Search Images Maps Play YouTube News Gmail Drive More »
Sign in
Screen reader users: click this link for accessible mode. Accessible mode has the same essential features but works better with your reader.

Patents

  1. Advanced Patent Search
Publication numberUS7881332 B2
Publication typeGrant
Application numberUS 11/097,652
Publication dateFeb 1, 2011
Filing dateApr 1, 2005
Priority dateApr 1, 2005
Also published asEP1875678A1, US7782888, US20060222002, US20080089358, WO2006103167A1
Publication number097652, 11097652, US 7881332 B2, US 7881332B2, US-B2-7881332, US7881332 B2, US7881332B2
InventorsClaude Basso, Jean Louis Calvignac, Chih-Jen Chang, Philippe Damon, Natarajan Vaidhyanathan, Fabrice Jean Verplanken, Colin Beaton Verrilli
Original AssigneeInternational Business Machines Corporation
Export CitationBiBTeX, EndNote, RefMan
External Links: USPTO, USPTO Assignment, Espacenet
Configurable ports for a host ethernet adapter
US 7881332 B2
Abstract
A system and method in accordance with the present invention allows for an adapter to be utilized in a server environment that can accommodate both a 10 G and a 1 G source utilizing the same pins. This is accomplished through the use of a high speed serializer/deserializer (high speed serdes) which can accommodate both data sources. The high speed serdes allows for the use of a relatively low reference clock speed on the NIC to provide the proper clocking of the data sources and also allows for different modes to be set to accommodate the different data sources. Finally the system allows for the adapter to use the same pins for multiple data sources.
Images(5)
Previous page
Next page
Claims(17)
1. An Ethernet adapter comprising:
a plurality of layers for allowing the adapter to receive and transmit packets from and to a processor; wherein the plurality of layers include in one layer a plurality of media access controllers (MACs) and a high speed serializer/deserializer (high speed serdes) for receiving data from and providing data to different speed data sources on the same pins; wherein each of the plurality of MACs includes its own physical coding unit for aligning and coding the transmit packets, wherein the high speed serdes can be configured in different modes of operation by setting different frequency multiplication ratios; wherein the frequency of the reference clock is relatively low compared to the data sources because a phase locked loop (PLL) is adjustable to different frequency multiplication ratios to allow the different data sources.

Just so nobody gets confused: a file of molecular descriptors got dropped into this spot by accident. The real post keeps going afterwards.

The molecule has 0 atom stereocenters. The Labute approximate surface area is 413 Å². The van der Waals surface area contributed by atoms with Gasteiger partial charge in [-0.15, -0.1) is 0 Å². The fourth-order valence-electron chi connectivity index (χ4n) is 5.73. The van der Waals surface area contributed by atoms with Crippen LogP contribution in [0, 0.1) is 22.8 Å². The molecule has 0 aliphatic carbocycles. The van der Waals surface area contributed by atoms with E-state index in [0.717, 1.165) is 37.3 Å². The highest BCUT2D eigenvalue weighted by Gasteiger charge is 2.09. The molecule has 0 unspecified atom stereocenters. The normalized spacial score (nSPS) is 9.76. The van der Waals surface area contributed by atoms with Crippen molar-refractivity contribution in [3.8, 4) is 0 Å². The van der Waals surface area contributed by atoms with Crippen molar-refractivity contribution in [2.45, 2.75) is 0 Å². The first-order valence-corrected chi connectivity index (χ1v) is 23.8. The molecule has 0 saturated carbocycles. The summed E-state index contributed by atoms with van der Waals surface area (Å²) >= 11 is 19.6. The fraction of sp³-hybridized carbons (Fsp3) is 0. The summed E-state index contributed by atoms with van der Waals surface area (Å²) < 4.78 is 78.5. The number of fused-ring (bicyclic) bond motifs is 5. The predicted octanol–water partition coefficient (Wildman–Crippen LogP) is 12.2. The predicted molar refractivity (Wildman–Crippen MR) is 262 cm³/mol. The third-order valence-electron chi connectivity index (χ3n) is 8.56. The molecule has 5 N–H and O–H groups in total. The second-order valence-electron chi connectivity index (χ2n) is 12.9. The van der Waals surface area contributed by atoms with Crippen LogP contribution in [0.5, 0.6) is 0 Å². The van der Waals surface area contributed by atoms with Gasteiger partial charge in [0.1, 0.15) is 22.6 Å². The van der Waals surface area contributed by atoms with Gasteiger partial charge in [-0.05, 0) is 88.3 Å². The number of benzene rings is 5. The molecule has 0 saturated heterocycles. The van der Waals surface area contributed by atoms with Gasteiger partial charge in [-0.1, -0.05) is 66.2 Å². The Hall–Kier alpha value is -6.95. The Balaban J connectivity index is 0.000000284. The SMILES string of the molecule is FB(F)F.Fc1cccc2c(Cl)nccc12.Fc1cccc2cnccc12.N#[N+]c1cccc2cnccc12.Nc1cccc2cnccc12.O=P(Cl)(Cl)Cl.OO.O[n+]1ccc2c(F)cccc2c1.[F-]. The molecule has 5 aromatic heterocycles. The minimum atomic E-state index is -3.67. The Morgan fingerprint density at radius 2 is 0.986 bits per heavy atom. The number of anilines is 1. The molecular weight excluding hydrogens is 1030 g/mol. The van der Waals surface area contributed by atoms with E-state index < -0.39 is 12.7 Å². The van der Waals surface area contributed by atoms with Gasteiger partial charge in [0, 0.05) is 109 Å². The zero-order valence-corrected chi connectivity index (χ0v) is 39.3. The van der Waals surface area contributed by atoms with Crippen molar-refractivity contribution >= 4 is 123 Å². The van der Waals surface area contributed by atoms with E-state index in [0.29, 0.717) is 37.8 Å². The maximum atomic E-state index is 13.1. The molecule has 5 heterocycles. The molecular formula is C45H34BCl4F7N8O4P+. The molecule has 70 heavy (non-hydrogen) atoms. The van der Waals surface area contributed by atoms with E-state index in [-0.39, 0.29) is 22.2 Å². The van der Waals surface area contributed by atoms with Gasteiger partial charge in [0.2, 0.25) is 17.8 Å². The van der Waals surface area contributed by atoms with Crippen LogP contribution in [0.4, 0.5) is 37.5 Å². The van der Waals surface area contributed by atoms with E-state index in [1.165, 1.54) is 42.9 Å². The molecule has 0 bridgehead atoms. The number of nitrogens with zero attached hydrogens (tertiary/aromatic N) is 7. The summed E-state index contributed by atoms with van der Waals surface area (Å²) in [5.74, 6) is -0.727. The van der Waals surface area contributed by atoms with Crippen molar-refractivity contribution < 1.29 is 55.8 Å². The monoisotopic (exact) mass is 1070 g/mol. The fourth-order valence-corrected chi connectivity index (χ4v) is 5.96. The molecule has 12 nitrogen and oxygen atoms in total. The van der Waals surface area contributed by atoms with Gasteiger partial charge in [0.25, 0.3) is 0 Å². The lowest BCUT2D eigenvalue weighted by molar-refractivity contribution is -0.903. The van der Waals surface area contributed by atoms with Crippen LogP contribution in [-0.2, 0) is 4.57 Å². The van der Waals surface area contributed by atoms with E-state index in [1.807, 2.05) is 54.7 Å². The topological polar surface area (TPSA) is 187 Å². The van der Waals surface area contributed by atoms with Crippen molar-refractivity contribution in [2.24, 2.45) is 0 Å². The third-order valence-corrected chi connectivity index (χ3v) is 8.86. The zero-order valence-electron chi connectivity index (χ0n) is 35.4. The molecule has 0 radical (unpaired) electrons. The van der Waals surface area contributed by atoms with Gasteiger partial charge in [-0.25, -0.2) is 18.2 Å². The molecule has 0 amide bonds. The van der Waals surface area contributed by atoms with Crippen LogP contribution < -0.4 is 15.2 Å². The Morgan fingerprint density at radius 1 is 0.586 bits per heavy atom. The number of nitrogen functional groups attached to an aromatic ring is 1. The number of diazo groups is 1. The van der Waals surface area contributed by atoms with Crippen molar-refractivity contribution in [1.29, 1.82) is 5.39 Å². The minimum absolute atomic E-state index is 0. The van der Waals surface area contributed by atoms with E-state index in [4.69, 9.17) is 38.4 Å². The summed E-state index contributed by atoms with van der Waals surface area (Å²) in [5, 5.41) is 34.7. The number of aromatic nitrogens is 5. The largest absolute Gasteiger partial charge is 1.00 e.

2. The Ethernet adapter of claim 1 wherein the different speed data sources comprise a 10 Gigabit (G) source and a plurality of 1 G sources.
3. The Ethernet adapter of claim 1 wherein the high speed serdes comprises a receive section for receiving data from a data source;
a transmit section for transmitting data to a data source; and
a phase locked loop (PLL) for controlling the data rate of the transmit and receive sections.
4. The Ethernet adapter of claim 3 wherein the receive section and transmit share a plurality of lanes.
5. The Ethernet adapter of claim 1 wherein the different modes of operation comprise full rate mode and half rate mode.
6. The Ethernet adapter of claim 3 wherein the PLL controls the data rate by setting different multiplication ratios.
7. A network interface controller (NIC) comprising:
an interface to a private bus; and